This blog post by Mark Watson at RBGE may be of interest to the Wikipedia editors involved in this project: — Preceding unsigned comment added by (talk) 13:59, 8 March 2013 (UTC)


The usage of Rhamnus is under discussion, see talk:Buckthorn -- (talk) 04:11, 9 March 2013 (UTC)


Sumac has been proposed to be renamed, see talk:Sumac -- (talk) 09:57, 10 March 2013 (UTC)

Eriophorum angustifolium (Common Cottongrass)


I've been working on a high(er) quality draft article of Eriophorum angustifolium (common cottongrass), presently located at User:Jza84/Sandbox3. As I have no technical knowledge of plants, and may have missed some key information and sources, could anybody help sense check the draft and provide feedback on how to improve the draft further before I move it over to the main article space? I would ultimately like to take this to DYK? and WP:GA. --Jza84 |  Talk  14:27, 15 March 2013 (UTC)

Daikon Article

I'd argue for unfair bias with using the Japanese name as Daikon is a sub sub-varietal rather than what the thing actually is (which is laid out in the talk in the last two comments) I propose a move to "White radish" with a redirect from "Daikon" as laid out. I have the resources to get pictures of at least more than one variety for the lead picture. The reason for the move is that the group is called "White radish" but there is undue bias towards "Daikon" (Which also has political implications). It's kinda like calling the "carrots" article "Nantes". Objections?--Hitsuji Kinno (talk) 14:24, 14 March 2013 (UTC)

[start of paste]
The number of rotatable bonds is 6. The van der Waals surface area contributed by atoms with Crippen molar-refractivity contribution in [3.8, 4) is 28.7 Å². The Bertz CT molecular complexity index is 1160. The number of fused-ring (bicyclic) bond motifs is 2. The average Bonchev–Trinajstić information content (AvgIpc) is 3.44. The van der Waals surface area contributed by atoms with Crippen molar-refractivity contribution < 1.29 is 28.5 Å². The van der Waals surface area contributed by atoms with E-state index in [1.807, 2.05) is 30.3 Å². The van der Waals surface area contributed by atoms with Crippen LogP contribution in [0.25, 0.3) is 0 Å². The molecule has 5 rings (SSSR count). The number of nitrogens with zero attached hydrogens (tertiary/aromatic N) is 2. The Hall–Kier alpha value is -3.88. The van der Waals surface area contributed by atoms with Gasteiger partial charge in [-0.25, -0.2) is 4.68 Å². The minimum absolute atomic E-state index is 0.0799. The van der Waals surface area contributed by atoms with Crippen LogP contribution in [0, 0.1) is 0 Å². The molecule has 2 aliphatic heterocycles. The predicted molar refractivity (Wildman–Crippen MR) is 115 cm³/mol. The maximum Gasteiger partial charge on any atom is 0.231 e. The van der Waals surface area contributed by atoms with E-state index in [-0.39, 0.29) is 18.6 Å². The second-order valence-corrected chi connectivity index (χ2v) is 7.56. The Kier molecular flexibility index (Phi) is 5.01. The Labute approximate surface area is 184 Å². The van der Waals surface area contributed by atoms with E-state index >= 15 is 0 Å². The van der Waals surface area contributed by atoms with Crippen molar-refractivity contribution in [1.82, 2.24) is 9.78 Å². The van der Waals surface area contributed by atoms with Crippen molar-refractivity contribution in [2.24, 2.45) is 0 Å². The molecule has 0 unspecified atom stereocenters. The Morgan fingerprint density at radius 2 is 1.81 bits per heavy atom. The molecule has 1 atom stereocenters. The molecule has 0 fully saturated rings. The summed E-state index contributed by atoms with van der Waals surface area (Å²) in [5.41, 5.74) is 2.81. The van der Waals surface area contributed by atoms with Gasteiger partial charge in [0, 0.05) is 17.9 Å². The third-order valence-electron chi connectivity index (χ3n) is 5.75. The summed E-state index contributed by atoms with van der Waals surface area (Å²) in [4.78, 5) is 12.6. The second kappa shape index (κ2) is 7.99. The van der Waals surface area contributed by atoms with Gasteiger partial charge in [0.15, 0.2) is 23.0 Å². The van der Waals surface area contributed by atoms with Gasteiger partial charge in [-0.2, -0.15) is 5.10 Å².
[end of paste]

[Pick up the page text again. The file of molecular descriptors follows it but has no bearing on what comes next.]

"White radish" does look like it is used to cover both mooli and daikon. It may be a little ambiguous; it could be taken to be a descriptive term for "any white fleshed radish". Scientific name? Raphanus sativus var. longipinnatus is treated a synonym in taxonomic databases, but it probably has some standing as a cultivar name under the ICNCP.Plantdrew (talk) 01:48, 15 March 2013 (UTC)